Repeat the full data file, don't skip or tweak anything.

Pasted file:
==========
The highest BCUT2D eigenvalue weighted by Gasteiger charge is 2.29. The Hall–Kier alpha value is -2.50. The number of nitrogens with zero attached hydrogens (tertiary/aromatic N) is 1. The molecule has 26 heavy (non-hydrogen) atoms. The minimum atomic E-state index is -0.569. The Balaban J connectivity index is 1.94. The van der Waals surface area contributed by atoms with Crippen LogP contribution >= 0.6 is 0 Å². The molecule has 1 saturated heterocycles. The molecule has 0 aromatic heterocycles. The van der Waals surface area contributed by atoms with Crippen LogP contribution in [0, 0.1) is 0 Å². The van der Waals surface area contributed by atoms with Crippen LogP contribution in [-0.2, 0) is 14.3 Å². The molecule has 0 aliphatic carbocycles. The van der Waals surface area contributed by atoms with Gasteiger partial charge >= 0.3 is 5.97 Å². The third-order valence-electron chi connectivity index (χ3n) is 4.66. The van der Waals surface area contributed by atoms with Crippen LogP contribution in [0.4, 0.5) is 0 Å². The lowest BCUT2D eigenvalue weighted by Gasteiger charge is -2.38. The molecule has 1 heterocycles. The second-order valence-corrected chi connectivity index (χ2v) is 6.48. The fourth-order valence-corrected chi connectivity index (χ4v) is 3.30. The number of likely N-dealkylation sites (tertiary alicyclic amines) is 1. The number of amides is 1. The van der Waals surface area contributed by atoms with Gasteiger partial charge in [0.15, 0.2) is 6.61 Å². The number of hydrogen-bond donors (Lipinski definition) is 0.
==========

The highest BCUT2D eigenvalue weighted by Gasteiger charge is 2.29. The Hall–Kier alpha value is -2.50. The number of nitrogens with zero attached hydrogens (tertiary/aromatic N) is 1. The molecule has 26 heavy (non-hydrogen) atoms. The minimum atomic E-state index is -0.569. The Balaban J connectivity index is 1.94. The van der Waals surface area contributed by atoms with Crippen LogP contribution >= 0.6 is 0 Å². The molecule has 1 saturated heterocycles. The molecule has 0 aromatic heterocycles. The van der Waals surface area contributed by atoms with Crippen LogP contribution in [0, 0.1) is 0 Å². The van der Waals surface area contributed by atoms with Crippen LogP contribution in [-0.2, 0) is 14.3 Å². The molecule has 0 aliphatic carbocycles. The van der Waals surface area contributed by atoms with Gasteiger partial charge >= 0.3 is 5.97 Å². The third-order valence-electron chi connectivity index (χ3n) is 4.66. The van der Waals surface area contributed by atoms with Crippen LogP contribution in [0.4, 0.5) is 0 Å². The lowest BCUT2D eigenvalue weighted by Gasteiger charge is -2.38. The molecule has 1 heterocycles. The second-order valence-corrected chi connectivity index (χ2v) is 6.48. The fourth-order valence-corrected chi connectivity index (χ4v) is 3.30. The number of likely N-dealkylation sites (tertiary alicyclic amines) is 1. The number of amides is 1. The van der Waals surface area contributed by atoms with Gasteiger partial charge in [0.15, 0.2) is 6.61 Å². The number of hydrogen-bond donors (Lipinski definition) is 0.